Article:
IMG_1642Obviously, I am a big fan of the Great British Bake-Off so thought it was about time I had a go at baking something from the show.  It’s Week 4 (Desserts) and the thought of a Custard Tart rather tickles my fancy.  Therefore, taking the Custard Tart recipe on the BBC website I embarked on my first Paul Hollywood recipe (I’m much more of a Mary Berry fan).

I have already imprinted on my brain that a standard ‘formula’ for making short crust pastry is essentially 1 part butter to 2 parts plain flour, and then add an egg to the desired consistency (1 per 250g or so of flour with the addition of a little cold water where required).  This recipe seemed to be along the same lines only partially replacing some of the dry ingredients (the flour) with a combination of ground almonds (for texture) and caster sugar (for sweetness).

I have to admit I made the pastry using a food processor rather than by hand (as suggested) because I find it quicker, easier and less messy – dry ingredients and butter in first and pulse until it becomes the texture of breadcrumbs; then put in the remaining wet ingredients and keep processing until it comes together in a single ball the consistency of fresh Play-doh.  I had the pastry chilling in the fridge in no more than 5 mins, which meant I could then make it on time for my haircut with the prospect of finishing off the tarts once I got back.

On my return (a couple of hours later) I took the pastry out of the fridge and rolled it out to about 2-3mm thickness, before cutting out discs of pastry using a 10cm fluted round cutter.  The recipe recommends an 11cm cutter to cover the depth of the muffin tray cup with some pastry overlap.  However, 10cm is the biggest I have so it’s a case of making do.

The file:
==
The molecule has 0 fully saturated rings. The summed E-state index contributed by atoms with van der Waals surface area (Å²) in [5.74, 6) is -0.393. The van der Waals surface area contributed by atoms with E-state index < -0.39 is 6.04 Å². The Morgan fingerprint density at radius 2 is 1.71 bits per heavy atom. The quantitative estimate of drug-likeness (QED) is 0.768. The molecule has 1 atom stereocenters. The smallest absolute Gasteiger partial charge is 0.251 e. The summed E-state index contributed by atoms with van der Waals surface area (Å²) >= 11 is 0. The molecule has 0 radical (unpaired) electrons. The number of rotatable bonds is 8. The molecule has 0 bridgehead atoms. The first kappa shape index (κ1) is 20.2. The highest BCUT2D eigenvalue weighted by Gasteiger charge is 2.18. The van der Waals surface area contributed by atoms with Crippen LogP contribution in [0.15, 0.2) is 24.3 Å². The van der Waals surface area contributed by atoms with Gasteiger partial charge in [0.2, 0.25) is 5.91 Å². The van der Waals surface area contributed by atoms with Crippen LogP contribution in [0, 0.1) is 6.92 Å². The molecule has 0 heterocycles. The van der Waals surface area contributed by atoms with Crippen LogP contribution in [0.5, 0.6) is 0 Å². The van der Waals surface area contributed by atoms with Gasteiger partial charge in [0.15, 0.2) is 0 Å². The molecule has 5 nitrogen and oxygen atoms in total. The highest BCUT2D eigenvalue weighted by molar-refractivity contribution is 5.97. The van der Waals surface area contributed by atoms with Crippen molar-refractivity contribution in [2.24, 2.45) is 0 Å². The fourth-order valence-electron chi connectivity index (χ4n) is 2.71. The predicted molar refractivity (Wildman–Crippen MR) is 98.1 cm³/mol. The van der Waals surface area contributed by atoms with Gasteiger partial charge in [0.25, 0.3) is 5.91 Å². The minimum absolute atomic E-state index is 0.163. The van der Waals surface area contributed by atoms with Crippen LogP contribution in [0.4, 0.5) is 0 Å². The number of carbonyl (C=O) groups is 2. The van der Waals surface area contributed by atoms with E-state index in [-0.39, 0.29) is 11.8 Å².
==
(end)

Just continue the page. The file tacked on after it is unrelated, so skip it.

IMG_1640I had already greased and prepared a muffin tray.  If anyone saw the episode aired on 10th September 2013, you’ll remember that no-one seemed to be able to remove their baked tarts from the tray.  The only competitor whose technical challenge didn’t seem to end in disaster was a competitor called Ruby.  She had added strips of baking parchment to each cup in the tray that then enabled her to lift the tarts out with relative ease, so I decided I followed her example.

Once I had lined lined the muffin tray with the pastry (pushing it in with a blob of excess pastry to avoid making any holes) I moved onto making the custard filling.  I gently heated the milk, whilst in a separate bowl whisked together the eggs and caster sugar until light and fluffy.  Once both were ready I poured the warm milk onto the whisked eggs and stirred the mixture continuously.  So far so good.

I did think the custard quantity in the recipe seemed high and my instincts were right (regardless of the fact that my tarts were slightly stunted due to my sub-standard pastry cutter).  I poured the custard mix into the 12 pastry cases to the very limits of what they could possibly hold (putting my tarts straight into the zone of risk – risk of baking/boiling custard overspill) and I was still left with about 40% volume in the jug.  Nevertheless I have now learned when making custard that it’s 100ml whole milk and 10g caster sugar to each egg yolk (must try to commit to memory too) so quite easy to scale to more appropriate volumes in future.  I then sprinkled the top with ground nutmeg – which I will admit I dug out from the back of the cupboard, and despite having an expiry date of March 2012, it seemed OK so I decided to use it – before putting in the oven.

IMG_1621I baked for 10 minutes before turning the oven down 20°C and baking for a further 10 mins.  I noticed that the custard filling of the tart in the bottom right corner was beginning to (what can best be described as) ‘writhe’ (picture that scene in Aliens where Sigourney Weaver wakes up in hospital and finds an alien wriggling around and trying to burst out of her insides).   As much as I want the pastry to be baked through (no soggy bottoms), i also don’t want the custard to boil.  So, basically I bottled it and took the tarts out of the oven probably 2-3 minutes too soon.

As a result, the pastry was not cooked through completely and the custard was on the borderline of baked, looking  like all it would take would be a gust of wind to break through whatever invisible force was enabling it to hold a solid form.  Still they were baked sufficiently to be edible, the custard hadn’t turned to scrambled egg, and according to my husband who ate 3 in succession, were very tasty.

Lessons learned for next time: Roll the pastry a bit thinner; and have the confidence to bake for 23-25 minutes.